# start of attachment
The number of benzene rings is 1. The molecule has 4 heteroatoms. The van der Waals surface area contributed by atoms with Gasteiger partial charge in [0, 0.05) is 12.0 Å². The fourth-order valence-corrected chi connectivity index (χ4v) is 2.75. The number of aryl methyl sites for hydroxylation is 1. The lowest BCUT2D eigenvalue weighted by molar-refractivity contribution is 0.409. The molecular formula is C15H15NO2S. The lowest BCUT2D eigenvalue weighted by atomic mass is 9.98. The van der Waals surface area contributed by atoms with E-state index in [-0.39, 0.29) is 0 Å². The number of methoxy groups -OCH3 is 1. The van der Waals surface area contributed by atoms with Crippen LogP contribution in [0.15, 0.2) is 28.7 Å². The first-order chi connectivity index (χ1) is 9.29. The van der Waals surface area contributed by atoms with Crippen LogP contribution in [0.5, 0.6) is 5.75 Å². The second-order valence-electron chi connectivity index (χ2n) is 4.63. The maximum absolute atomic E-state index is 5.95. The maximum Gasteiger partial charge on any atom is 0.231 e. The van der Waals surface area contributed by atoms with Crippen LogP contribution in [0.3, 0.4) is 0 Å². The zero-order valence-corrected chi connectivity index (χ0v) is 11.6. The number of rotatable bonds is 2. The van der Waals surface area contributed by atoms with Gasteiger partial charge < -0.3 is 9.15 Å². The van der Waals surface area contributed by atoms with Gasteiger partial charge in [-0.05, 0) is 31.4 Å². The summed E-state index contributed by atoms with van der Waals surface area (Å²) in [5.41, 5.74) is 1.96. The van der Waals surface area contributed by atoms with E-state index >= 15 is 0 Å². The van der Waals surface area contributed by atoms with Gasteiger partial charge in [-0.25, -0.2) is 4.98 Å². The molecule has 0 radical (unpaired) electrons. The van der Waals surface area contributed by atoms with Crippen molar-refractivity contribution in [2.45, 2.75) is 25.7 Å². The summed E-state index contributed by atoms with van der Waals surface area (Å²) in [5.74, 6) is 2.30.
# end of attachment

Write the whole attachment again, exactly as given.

The number of benzene rings is 1. The molecule has 4 heteroatoms. The van der Waals surface area contributed by atoms with Gasteiger partial charge in [0, 0.05) is 12.0 Å². The fourth-order valence-corrected chi connectivity index (χ4v) is 2.75. The number of aryl methyl sites for hydroxylation is 1. The lowest BCUT2D eigenvalue weighted by molar-refractivity contribution is 0.409. The molecular formula is C15H15NO2S. The lowest BCUT2D eigenvalue weighted by atomic mass is 9.98. The van der Waals surface area contributed by atoms with E-state index in [-0.39, 0.29) is 0 Å². The number of methoxy groups -OCH3 is 1. The van der Waals surface area contributed by atoms with Crippen LogP contribution in [0.15, 0.2) is 28.7 Å². The first-order chi connectivity index (χ1) is 9.29. The van der Waals surface area contributed by atoms with Crippen LogP contribution in [0.5, 0.6) is 5.75 Å². The second-order valence-electron chi connectivity index (χ2n) is 4.63. The maximum absolute atomic E-state index is 5.95. The maximum Gasteiger partial charge on any atom is 0.231 e. The van der Waals surface area contributed by atoms with Crippen LogP contribution in [0.3, 0.4) is 0 Å². The zero-order valence-corrected chi connectivity index (χ0v) is 11.6. The number of rotatable bonds is 2. The van der Waals surface area contributed by atoms with Gasteiger partial charge < -0.3 is 9.15 Å². The van der Waals surface area contributed by atoms with Gasteiger partial charge in [-0.05, 0) is 31.4 Å². The summed E-state index contributed by atoms with van der Waals surface area (Å²) in [5.41, 5.74) is 1.96. The van der Waals surface area contributed by atoms with E-state index >= 15 is 0 Å². The van der Waals surface area contributed by atoms with Gasteiger partial charge in [-0.25, -0.2) is 4.98 Å². The molecule has 0 radical (unpaired) electrons. The van der Waals surface area contributed by atoms with Crippen molar-refractivity contribution in [2.45, 2.75) is 25.7 Å². The summed E-state index contributed by atoms with van der Waals surface area (Å²) in [5.74, 6) is 2.30.